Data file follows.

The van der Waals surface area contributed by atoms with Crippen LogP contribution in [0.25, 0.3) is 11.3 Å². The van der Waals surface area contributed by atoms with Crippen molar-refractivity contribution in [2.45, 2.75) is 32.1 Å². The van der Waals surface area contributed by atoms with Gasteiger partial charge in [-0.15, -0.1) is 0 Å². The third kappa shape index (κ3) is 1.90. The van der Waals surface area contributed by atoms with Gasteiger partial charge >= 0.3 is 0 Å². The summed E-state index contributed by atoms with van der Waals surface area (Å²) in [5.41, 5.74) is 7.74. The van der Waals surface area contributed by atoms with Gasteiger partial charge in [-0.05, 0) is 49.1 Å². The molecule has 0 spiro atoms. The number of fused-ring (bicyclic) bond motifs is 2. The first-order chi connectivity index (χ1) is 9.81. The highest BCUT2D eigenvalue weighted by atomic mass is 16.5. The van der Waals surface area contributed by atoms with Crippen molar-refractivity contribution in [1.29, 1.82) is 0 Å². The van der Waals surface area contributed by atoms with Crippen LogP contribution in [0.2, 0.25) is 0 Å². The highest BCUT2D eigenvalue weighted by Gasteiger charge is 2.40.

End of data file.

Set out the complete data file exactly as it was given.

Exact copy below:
The van der Waals surface area contributed by atoms with Crippen LogP contribution in [0.25, 0.3) is 11.3 Å². The van der Waals surface area contributed by atoms with Crippen molar-refractivity contribution in [2.45, 2.75) is 32.1 Å². The van der Waals surface area contributed by atoms with Gasteiger partial charge in [-0.15, -0.1) is 0 Å². The third kappa shape index (κ3) is 1.90. The van der Waals surface area contributed by atoms with Gasteiger partial charge >= 0.3 is 0 Å². The summed E-state index contributed by atoms with van der Waals surface area (Å²) in [5.41, 5.74) is 7.74. The van der Waals surface area contributed by atoms with Gasteiger partial charge in [-0.05, 0) is 49.1 Å². The molecule has 0 spiro atoms. The number of fused-ring (bicyclic) bond motifs is 2. The first-order chi connectivity index (χ1) is 9.81. The highest BCUT2D eigenvalue weighted by atomic mass is 16.5. The van der Waals surface area contributed by atoms with Crippen molar-refractivity contribution in [1.29, 1.82) is 0 Å². The van der Waals surface area contributed by atoms with Crippen LogP contribution in [0.2, 0.25) is 0 Å². The highest BCUT2D eigenvalue weighted by Gasteiger charge is 2.40.